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Beijing Olympic Games

Volume 475: debated on Monday 12 May 2008

I shall speak very quickly, Mr. Speaker.

I plan to attend the whole of the Olympic games and part of the Paralympic games, including both closing ceremonies, with the handover to London, at which point London becomes host city for both the 2012 Olympics and Paralympics.

I thank the Minister for her reply. Does she agree that we have more chance of achieving human rights reforms in China if we engage with the Chinese than if we boycott the Olympics?

Will the Minister be accompanied to Beijing by the Sports Ministers of the devolved Parliaments and Assemblies of the United Kingdom? If so, will she discuss with the Minister from Northern Ireland its prospects of getting some of the Olympic games when the London Olympics take place? What is in it for Northern Ireland?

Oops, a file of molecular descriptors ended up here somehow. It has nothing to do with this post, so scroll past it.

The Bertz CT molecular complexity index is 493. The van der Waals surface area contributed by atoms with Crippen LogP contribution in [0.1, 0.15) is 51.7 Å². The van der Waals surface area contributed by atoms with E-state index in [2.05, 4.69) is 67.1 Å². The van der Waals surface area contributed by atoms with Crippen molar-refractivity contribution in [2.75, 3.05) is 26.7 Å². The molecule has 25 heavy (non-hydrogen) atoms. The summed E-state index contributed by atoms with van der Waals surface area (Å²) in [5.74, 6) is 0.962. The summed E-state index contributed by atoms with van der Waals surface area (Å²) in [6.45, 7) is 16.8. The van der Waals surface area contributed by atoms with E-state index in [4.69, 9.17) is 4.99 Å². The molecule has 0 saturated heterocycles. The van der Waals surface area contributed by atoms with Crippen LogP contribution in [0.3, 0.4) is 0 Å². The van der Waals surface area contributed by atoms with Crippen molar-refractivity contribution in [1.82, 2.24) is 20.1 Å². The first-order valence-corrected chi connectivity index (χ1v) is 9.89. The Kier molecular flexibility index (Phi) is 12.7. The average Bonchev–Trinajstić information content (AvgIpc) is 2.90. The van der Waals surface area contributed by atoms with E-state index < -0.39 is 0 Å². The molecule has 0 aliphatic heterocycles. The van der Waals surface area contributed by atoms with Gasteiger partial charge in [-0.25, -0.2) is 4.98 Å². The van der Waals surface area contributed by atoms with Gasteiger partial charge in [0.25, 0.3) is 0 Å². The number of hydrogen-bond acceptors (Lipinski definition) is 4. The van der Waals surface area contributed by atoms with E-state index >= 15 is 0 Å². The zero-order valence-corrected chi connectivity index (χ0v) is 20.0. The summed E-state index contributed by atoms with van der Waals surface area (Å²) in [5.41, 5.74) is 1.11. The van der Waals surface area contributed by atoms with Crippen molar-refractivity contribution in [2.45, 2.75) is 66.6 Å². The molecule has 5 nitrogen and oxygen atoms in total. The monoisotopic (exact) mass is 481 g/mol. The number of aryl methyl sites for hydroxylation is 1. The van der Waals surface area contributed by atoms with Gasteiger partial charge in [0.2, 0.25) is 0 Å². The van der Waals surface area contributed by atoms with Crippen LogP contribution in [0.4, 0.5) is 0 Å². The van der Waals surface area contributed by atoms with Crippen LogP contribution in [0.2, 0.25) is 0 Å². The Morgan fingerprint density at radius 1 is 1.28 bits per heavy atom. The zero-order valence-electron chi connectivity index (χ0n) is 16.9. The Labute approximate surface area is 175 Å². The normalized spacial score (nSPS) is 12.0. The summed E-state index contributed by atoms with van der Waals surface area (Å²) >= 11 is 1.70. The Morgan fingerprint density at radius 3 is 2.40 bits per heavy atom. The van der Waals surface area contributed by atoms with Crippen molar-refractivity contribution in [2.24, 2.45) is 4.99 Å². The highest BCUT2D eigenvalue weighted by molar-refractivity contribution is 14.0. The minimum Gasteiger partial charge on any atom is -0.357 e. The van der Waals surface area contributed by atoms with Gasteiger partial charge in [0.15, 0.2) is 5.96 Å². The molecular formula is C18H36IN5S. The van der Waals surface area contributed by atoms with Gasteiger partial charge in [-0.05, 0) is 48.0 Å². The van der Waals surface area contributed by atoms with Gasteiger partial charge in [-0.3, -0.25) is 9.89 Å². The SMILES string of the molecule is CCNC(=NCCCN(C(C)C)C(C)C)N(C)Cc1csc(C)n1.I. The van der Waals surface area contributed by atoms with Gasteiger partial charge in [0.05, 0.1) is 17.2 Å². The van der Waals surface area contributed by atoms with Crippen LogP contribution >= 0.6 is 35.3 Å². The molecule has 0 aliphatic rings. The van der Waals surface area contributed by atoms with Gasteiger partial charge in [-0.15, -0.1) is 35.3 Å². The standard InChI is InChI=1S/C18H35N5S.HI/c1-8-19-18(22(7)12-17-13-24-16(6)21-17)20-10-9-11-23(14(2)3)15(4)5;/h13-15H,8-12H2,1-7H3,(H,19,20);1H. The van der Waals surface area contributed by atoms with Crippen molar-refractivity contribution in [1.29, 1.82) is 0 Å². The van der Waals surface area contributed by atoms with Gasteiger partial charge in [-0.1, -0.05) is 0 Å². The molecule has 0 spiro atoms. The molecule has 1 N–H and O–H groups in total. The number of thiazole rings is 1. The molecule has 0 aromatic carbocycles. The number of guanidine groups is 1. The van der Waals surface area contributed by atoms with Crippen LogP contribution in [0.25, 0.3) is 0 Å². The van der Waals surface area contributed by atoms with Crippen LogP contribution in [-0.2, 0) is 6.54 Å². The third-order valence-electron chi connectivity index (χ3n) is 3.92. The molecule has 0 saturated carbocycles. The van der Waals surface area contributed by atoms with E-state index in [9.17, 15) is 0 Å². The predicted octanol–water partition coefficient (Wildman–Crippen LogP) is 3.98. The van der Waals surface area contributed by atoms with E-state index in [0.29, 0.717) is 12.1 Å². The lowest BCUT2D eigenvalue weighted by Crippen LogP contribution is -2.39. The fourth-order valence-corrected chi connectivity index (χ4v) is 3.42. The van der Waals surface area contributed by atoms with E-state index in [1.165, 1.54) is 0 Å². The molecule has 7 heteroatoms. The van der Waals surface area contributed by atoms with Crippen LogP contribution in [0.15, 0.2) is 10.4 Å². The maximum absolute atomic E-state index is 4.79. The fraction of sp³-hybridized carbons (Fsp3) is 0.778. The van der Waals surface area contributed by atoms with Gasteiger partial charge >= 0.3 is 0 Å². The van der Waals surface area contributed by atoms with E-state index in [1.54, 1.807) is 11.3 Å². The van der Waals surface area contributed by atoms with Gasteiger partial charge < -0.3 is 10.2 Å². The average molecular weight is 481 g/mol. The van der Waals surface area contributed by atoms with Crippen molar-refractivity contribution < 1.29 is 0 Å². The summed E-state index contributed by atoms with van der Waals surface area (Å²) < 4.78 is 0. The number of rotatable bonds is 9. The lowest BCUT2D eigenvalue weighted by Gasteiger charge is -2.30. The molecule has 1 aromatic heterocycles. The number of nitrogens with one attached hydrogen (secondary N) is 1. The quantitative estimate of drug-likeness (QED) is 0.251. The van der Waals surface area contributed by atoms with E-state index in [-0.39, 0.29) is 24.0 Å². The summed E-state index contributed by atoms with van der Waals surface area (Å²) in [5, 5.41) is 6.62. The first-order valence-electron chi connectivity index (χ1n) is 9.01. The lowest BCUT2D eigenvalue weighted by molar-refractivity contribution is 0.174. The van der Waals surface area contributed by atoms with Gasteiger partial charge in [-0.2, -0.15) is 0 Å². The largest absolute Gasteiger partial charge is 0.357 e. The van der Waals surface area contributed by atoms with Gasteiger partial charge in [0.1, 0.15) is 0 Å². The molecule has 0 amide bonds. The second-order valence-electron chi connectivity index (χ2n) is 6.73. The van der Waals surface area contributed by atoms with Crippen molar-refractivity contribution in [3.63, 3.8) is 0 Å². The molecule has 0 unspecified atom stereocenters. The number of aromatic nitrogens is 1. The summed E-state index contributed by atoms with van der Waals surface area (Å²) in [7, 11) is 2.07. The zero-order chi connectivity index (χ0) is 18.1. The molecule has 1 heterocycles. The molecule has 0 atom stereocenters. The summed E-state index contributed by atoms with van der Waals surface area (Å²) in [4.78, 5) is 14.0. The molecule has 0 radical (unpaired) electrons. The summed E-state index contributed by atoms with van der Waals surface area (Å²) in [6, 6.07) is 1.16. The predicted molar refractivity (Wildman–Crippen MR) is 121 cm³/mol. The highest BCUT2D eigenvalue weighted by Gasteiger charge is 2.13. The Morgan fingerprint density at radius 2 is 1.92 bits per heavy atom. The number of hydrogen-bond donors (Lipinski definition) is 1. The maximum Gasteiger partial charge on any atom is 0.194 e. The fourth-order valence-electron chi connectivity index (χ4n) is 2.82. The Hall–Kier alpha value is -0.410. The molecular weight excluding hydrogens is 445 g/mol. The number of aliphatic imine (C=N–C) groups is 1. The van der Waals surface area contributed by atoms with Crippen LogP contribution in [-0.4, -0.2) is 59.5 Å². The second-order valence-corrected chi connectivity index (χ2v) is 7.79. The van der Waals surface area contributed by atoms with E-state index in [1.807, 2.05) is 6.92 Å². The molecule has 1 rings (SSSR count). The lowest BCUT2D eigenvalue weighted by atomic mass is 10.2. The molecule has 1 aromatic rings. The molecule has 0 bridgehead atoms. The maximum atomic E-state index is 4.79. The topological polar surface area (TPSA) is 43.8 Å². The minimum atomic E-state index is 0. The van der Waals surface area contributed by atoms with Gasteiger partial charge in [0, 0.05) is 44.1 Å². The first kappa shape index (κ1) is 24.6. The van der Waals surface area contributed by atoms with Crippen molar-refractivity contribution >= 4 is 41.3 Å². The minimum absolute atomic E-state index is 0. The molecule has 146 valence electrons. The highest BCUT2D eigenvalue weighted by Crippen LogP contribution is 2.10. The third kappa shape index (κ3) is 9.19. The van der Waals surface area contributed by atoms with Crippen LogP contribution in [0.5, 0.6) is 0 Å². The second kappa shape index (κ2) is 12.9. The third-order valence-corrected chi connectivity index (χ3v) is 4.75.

I understand that a meeting of the sports cabinet will take place tomorrow, which will be an opportunity to discuss some of the issues. In advance of the Beijing games, I will be spending two days in Northern Ireland, when I will have an opportunity to discuss its preparation for the Olympics.

Amnesty International recently reported that the current wave of oppression in China is occurring not in spite of the Olympics but because of it. Does the Minister intend to attend the Beijing Olympics regardless of China’s clear breach of its commitments to the International Olympic Committee?

In practice, the commitments made by China to the IOC were specifically about increasing press freedom. Eighteen months ago, I secured, as did other colleagues in negotiation with counterparts, the free movement of accredited and non-accredited journalists in the run-up to the Olympics. That is a specific and important freedom, which we must now ensure continues after the games in continuing dialogue with China.